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Ken Bloom | USLHC | USA

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Culture differences

Here I am on one of my rare visits to CERN.  This is a CMS week, and I’m going to be staying next week also.  It was really my only chance to visit CERN this summer, so it seemed sensible to try to spend a little more time here than I do on a typical trip.  Being away for two weeks is not so easy on my family, but we accept that it’s part of the job.

And of course, it is sort of fun to be here!  I am enjoying having the chance to have real discussions with people whom I usually only interact with through email and in meetings.  There’s nothing like the chance encounter you have in the cafeteria or the hallway.  In fact, I’m seeing lots of US-based friends here too, whom I wouldn’t usually see at home.

This is not to say that there aren’t any meetings…quite the contrary, as it’s a CMS week.  There are meetings all the time.  But they have generally been informative.

It is very interesting to consider the cultural differences between CERN and, say, Fermilab, or perhaps any US institute.  It seems to me (and others can offer opinions) that in the US, you go to your office and you work and work and work.  And then perhaps work a little more.  It is different here — there is a lot more coffee drinking.  I’m not a coffee drinker myself.  When I first visited CERN, about twelve years ago when I was looking into a job here, I would go to meet this or that person, and they would say “Ah, you’re here!  Let’s get a coffee.”  I spent most of my week watching people drink coffee.  All the coffee drinking is partially for social purposes, but also for work purposes; people just seem to spend more time in conversations over coffee here compared to in the US, which means less time hunched over the computer reading email.  Perhaps this is good, although I don’t know how they’re all getting through their mail.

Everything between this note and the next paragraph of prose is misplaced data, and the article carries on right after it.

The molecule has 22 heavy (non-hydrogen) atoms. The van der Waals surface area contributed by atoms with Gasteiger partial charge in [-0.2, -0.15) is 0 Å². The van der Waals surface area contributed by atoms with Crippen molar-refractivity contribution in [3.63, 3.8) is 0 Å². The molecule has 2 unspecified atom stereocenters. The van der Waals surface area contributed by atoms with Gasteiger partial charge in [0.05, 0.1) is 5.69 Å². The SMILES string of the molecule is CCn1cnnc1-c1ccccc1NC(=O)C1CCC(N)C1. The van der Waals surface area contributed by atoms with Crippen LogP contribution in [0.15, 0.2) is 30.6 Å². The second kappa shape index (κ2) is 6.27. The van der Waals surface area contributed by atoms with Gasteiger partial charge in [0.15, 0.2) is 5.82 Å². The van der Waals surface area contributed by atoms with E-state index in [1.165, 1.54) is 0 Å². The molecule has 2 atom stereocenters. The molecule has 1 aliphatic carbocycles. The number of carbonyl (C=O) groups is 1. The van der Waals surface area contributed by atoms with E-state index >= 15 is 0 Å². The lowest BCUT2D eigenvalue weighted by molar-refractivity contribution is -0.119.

One feature of CERN that facilitates this is the restaurant and adjoining outdoor patio.  The restaurant is open from long hours — 7 AM to I think midnight, with coffee available at all times, along with dinner in the evening and alcohol at least some of the time.  And there is a nice patio next to the restaurant with lots of tables and chairs for hanging out.  Since weather in Europe is generally more moderate than in the US (at least in many parts of the US), the patio season is actually quite long — it generally doesn’t get too hot to sit out there in the summer, and you can be out earlier in the spring and later into the fall.  So as we get into the late afternoon and early evening (the sun sets late in the evening, as Europe is pretty far north), there are lots of people outside socializing with snacks and drinks.  It’s nice.  What time is it now?  Perhaps I should go soon (and hope that my colleagues in the US aren’t sending too much mail while I’m out there)….

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